The Commission on Sustainable Development met today to open its seventeenth session, which will aim to take policy decisions on practical measures to bolster programme implementation in agriculture, rural development, land, drought, desertification and Africa, as climate change, ever-increasing energy consumption and declining natural resources produce new realities for food security and environmental sustainability (see Press Release ENV/DEV/1039 issued 1 May).
Delegations will have before them the report of the Commission’s Intergovernmental Preparatory Meeting (document E/CN.17/2009/2), reports of the Secretary-General and other relevant inputs. The Preparatory Meeting, held at Headquarters from 23 to 27 February 2009, agreed on a “Chairman’s negotiating document” containing policy options Governments could use to expedite programme implementation in line with the priority themes, and encouraging Governments to enhance agricultural productivity and sustainability, invest in essential infrastructure and services for rural communities, and strengthen communities’ resilience to drought and desertification, among other things.
The Secretary-General’s report on policy options and actions for expediting progress in implementation: agriculture (document E/CN.17/2009/3) stresses that further implementation of the agricultural development agenda requires renewed commitment and a new vision for global cooperation to implement policies that simultaneously aim to raise agricultural productivity, create fair trade regimes, conserve natural resources and promote investment in agricultural infrastructure.
It says an integrated and coordinated response is needed from all stakeholders ranging from multilateral donors to local-level farmers. Targeted investments will also be needed to bridge the gaps in agricultural research and technology transfer, and both public and private investments in the agriculture sector will have to increase significantly. Together with improved land and water management programmes, sustainable farming practices can make notable contributions towards enhancing agricultural productivity. Overall, a thriving agriculture sector underpinned by improved productivity will stimulate economic growth in rural areas and augment poverty reduction and food security.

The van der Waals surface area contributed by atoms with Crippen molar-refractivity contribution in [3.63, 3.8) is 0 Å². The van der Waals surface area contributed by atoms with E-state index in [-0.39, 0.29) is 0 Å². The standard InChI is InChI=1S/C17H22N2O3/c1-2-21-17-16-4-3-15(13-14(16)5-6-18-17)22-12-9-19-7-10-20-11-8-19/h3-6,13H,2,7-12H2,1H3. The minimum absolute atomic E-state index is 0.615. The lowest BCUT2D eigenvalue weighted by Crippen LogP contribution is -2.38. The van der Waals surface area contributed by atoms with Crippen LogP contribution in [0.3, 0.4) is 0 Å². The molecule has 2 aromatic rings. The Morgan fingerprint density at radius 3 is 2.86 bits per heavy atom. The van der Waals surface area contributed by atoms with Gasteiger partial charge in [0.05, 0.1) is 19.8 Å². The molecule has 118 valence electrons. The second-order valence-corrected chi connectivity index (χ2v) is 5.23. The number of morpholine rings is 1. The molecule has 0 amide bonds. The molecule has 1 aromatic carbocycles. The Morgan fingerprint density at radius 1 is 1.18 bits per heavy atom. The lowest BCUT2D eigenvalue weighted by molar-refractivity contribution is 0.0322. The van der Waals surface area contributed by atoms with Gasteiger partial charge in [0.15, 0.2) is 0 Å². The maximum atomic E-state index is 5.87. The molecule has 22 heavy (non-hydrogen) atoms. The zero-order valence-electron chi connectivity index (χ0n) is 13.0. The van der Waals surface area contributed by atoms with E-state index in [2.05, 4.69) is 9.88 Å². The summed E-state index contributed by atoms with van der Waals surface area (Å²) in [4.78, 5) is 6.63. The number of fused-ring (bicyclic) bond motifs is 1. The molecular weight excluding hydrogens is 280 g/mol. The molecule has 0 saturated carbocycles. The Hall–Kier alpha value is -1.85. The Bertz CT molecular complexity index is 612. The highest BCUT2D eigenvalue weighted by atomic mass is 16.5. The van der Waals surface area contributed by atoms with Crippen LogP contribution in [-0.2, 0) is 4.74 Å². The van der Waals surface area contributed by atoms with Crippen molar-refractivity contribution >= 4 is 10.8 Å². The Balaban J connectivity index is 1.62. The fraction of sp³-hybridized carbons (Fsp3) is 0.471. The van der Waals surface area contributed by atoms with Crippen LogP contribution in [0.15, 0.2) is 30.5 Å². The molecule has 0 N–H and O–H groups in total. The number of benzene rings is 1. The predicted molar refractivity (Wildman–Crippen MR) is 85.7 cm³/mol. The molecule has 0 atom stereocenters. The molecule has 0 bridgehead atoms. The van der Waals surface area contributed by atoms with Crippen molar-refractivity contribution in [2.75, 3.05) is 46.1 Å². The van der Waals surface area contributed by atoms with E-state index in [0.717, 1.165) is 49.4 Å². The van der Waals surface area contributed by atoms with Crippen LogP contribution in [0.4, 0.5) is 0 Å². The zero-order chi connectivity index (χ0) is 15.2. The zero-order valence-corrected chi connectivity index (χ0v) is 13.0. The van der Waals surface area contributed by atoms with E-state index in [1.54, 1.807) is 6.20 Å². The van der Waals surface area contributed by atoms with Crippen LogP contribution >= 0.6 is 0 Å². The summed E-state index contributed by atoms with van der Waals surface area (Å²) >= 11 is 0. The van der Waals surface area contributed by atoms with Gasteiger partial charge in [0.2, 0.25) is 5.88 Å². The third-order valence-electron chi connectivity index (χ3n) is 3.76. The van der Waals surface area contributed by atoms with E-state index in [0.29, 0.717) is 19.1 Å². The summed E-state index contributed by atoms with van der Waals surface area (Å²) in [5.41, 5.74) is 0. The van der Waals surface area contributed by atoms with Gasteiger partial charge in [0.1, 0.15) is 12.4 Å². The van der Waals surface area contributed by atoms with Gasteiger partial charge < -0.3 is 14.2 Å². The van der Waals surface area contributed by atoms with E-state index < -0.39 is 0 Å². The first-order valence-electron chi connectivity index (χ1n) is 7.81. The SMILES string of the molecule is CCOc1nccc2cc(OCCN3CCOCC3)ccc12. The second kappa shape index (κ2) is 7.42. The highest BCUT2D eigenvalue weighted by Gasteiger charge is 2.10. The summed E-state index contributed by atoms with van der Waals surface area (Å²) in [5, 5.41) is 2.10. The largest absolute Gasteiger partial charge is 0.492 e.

Noting that the majority of the more than 1 billion people living in rural areas is poor, the report on rural development (document E/CN.17/2009/4) underscores the importance of reducing rural poverty through broad-based investments that benefit entire communities, and not just those engaged in farming and other activities. It says rural development policies are likely to have more sustained impact if they draw on and are combined with community-based traditional knowledge. Also critical in sustaining the impact of these policies is the enhancement of the rural population’s capacities, through greater access to education, skills training and the use of information and communications technologies. Success also results from joint policy actions by Governments, the international community and non-governmental organizations in terms of providing access to water and sanitation services, development and rehabilitation of infrastructure, and natural resources management.
The report on land (document E/CN.17/2009/5) underlines the major local and global benefits of sustainable land management. In particular, it simultaneously increases the long-term production potential of land for agriculture, conserves ecosystems, helps to mitigate and adapt to climate change, and prevents land degradation. But while policies, programmes, tools and technologies for sustainable land management obviously exist, their adaptation needs to be promoted in a manner consistent with the principles of sustainable development. In other words, they must duly recognize relevant cultural and institutional contexts.
The report stresses that, to promote sustainable development, land planning and administration processes need to be accountable, transparent, responsive, equitable, participatory, consensus-oriented, and efficient. To eradicate poverty, they must ensure equitable access to land and other natural resources, along with land tenure security, including the recognition of customary tenure arrangements. Moreover, to reduce the ranks of the poor and ensure food security, marginalized people should be empowered and provided access to land.